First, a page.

Archie and the Pharisees

Archie Bunker, of All in the Family could go down as the most damaging fictional character in American history. Before Archie, the image of the working family was, in part tied to G.I. Joe and Rosie the riveter. These people were not geniuses or necessarily able to solve great problems on their own. But, they were, as part of a team, capable of accomplishing significant tasks.

Archie single-handedly represented all that was wrong with society.  He was the reason society wasn’t progressing. If we could just ignore people like him, or shut them up, society would progress quickly and dramatically.

In the Christian parable of “The Pharisee and the Publican”, the publican prays simply for forgiveness while the Pharisee explains to God that he is worthy because he is not a sinner like the publican. Archie lets everyone be the Pharisee because at least “we are not like Archie Bunker.” Entire government agencies exist to make sure that the Archies of the world can’t treat people unfairly.

The “justification” for politically correct speech codes is that Archie can’t be trusted and we have to limit his speech to make the world a better place. In the rules of this Orwellian Newspeak, no impure thoughts can be expressed. We assume (incorrectly, I think) that if people can’t express thoughts we disapprove, they won’t think those thoughts.

One of the icons of the left, Saul Alinsky, identified these people and described their concerns in the last chapter of his Rules for Radicals. In “The Way Ahead” he describes a “fearful people who feel threatened from all sides … with a Social Security decimated … the shadow of unemployment from a slumping economy … beset by taxes…”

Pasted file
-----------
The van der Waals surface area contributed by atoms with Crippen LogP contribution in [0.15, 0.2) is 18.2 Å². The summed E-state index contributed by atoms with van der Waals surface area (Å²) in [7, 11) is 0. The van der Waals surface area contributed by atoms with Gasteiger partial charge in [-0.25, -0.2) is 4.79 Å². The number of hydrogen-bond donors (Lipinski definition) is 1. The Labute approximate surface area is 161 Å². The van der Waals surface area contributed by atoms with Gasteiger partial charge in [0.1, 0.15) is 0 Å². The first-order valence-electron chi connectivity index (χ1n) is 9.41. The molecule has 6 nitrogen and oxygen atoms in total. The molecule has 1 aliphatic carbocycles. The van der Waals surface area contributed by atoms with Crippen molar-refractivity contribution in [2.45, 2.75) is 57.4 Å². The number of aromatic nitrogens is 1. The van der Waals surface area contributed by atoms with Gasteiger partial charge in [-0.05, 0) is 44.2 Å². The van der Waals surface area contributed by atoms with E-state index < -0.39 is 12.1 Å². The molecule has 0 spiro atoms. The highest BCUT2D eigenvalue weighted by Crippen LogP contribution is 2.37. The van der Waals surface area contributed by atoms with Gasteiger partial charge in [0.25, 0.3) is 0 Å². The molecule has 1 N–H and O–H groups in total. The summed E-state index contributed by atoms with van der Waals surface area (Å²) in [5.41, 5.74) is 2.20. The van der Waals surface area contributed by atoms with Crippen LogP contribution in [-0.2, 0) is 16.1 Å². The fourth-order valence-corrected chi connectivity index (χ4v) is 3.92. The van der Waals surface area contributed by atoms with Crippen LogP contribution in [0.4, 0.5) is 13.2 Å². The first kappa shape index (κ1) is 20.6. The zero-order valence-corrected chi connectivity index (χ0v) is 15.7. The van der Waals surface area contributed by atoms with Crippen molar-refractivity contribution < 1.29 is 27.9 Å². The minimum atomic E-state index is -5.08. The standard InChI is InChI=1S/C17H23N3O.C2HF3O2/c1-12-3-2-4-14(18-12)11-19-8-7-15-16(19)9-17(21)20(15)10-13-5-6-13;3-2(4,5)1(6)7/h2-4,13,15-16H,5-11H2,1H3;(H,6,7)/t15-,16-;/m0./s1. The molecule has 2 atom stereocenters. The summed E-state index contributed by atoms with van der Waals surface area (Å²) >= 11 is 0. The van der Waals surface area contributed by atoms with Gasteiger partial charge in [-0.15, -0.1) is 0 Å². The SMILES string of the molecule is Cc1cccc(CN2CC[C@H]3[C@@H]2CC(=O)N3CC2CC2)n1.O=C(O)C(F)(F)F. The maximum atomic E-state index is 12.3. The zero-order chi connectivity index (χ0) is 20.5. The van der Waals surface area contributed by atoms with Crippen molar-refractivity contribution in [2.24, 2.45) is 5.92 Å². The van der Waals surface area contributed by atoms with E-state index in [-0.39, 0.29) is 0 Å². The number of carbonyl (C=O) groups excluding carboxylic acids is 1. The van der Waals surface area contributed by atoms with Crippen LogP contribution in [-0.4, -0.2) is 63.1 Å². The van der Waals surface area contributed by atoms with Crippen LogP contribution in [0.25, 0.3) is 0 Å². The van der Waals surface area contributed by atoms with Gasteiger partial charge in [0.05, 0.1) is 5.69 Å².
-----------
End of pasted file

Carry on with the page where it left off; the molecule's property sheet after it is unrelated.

Alinsky continues, “They look at the unemployed poor as parasitical dependents, recipients of massive public programs all paid for by them, ‘the public'”. He then describes what is needed to include these people in the progress he wanted to see and warns, “If we don’t win them Wallace or Spiro T. Nixon (sic) will.”

Unfortunately for America, that is not the route the “experts” chose. Instead, they took the self-glorifying route of the Pharisee and spent their time telling themselves that, at least, they weren’t like Archie. Thomas Sowell describes this in his book, The Vision of the Anointed, with its wonderful subtitle,” Self-Congratulation as a Basis for Social Policy.” He speaks of the “anointed” and the “benighted” (i.e. the Bunkers) and how the anointed have decided that the Bunkers of the world should not have a voice in social policy because they lack the enlightened understanding needed to rule.

From the 70’s on the popular phrase among the cognoscenti for the statements of people like Archie was “code word.” Any concern raised by Archie was simply dismissed. It could not be that he had any safety concerns about having his children be bussed into dangerous neighborhoods.  His complaints about bussing were just a code word for racism.  It could not be that he was really concerned about crime. That had to be a code word for racism. Apparently, Archie had no real problems; he just had excuses for racism. In the meantime, the self-anointed  leaders continued on their way disregarding all the complaints.